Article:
Photo: Trevor Mulkerrins
The rule that there must always be two people in the cockpit of an aircraft, introduced following the Germanwings crash, March 2015, is being relaxed by more airlines, amid fears that putting cabin crew into the cockpit is more dangerous for air passenger safety that leaving one pilot in command.
Germanwings flight 9525 ended in tragedy after one of its pilots, Andreas Lubitz, locked himself into the cockpit while the captain left for a short break. Then Andreas Lubitz deliberately flew the aircraft — an Airbus A320-211 en route from Barcelona-El Prat Airport in Spain to Dusseldorf Airport in Germany — into the Alps in France, killing 144 passengers and six crew.
In the aftermath of the accident, there were calls for no pilots to be allowed to remain alone in the cockpit — hence the two-in-a-cockpit rule, whereby a cabin crew member swaps places with the leaving pilot as a security measure.
The European Aviation Safety Agency (EASA) issued a safety recommendation to all airlines.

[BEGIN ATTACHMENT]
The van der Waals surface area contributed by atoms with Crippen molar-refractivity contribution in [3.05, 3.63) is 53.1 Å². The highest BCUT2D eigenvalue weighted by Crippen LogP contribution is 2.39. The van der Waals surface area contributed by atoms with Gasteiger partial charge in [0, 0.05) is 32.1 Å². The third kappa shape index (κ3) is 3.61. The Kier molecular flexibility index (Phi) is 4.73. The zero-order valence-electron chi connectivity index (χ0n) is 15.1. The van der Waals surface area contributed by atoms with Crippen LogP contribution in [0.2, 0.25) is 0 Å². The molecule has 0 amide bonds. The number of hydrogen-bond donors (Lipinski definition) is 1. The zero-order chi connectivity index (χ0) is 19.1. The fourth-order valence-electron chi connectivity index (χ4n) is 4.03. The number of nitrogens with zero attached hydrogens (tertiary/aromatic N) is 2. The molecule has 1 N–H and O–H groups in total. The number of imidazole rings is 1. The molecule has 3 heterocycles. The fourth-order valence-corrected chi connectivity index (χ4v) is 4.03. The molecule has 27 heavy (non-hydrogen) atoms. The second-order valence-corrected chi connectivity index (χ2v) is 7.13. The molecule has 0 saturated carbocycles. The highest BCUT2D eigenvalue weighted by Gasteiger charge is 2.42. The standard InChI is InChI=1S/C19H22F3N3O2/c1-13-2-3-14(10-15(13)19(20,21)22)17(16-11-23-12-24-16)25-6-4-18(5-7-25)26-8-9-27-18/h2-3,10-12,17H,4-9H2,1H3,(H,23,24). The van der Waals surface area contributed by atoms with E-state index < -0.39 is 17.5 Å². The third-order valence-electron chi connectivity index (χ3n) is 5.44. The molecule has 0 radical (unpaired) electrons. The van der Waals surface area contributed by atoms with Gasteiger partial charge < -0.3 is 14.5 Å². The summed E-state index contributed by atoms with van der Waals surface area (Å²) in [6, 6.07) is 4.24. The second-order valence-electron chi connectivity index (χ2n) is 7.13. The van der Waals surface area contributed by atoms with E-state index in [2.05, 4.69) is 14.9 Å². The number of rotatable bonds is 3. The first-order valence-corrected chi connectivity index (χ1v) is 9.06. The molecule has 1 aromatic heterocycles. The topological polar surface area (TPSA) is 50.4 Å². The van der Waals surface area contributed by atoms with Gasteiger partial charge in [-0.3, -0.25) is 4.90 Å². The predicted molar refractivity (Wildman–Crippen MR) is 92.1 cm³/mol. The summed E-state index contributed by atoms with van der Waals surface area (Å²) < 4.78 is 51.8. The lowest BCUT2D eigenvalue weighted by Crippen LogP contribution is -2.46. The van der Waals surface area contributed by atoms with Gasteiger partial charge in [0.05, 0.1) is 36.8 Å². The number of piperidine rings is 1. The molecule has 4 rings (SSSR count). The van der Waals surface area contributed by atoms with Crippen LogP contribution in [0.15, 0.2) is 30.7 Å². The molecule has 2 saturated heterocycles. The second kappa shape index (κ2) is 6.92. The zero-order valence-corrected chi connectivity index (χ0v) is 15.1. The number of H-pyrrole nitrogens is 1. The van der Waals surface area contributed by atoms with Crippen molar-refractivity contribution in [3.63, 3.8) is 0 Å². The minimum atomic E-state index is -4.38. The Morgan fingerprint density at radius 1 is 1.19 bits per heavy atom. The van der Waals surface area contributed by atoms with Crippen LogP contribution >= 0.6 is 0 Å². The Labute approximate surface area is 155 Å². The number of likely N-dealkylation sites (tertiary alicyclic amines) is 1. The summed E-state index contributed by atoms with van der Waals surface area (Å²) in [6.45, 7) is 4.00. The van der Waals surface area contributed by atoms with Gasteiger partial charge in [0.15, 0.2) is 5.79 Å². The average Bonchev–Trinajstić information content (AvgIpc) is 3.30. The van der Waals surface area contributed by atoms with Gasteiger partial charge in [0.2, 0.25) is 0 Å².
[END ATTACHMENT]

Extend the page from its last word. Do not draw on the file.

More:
“The Agency recommends operators to re-assess the safety and security risks associated with flight crew members leaving the flight crew compartment due to operational or physiological needs during non-critical phases of flight. Based on this assessment, operators are recommended to implement procedures requiring at least two persons […] to be in the flight crew compartment at all times, or other equivalent mitigating measures to address risks identified by the operator’s revised assessment,” the recommendation read.
Although it was subsequently withdrawn, many airlines have continued with the procedure, to allay the fears of passengers.
However, more and more airlines are dropping in, for fear that constant changeover of crew in and out of the cockpit actually puts safety at more risk than that of a rogue pilot — such as Lubitz — crashing the aircraft.
“The evaluation has shown that the two-person regulation does not bring any safety gain,” the Federal Association of German Air Transport (BDL) said in Berlin, April 28. It argues that the more frequent opening of the pilots’ chimney would lead to additional risks that unauthorized persons could enter the cockpit.
The EASA has introduced significant regulations on testing of pilots’ mental fitness to fly, since that was given as the major contributory factor in the Germanwings disaster.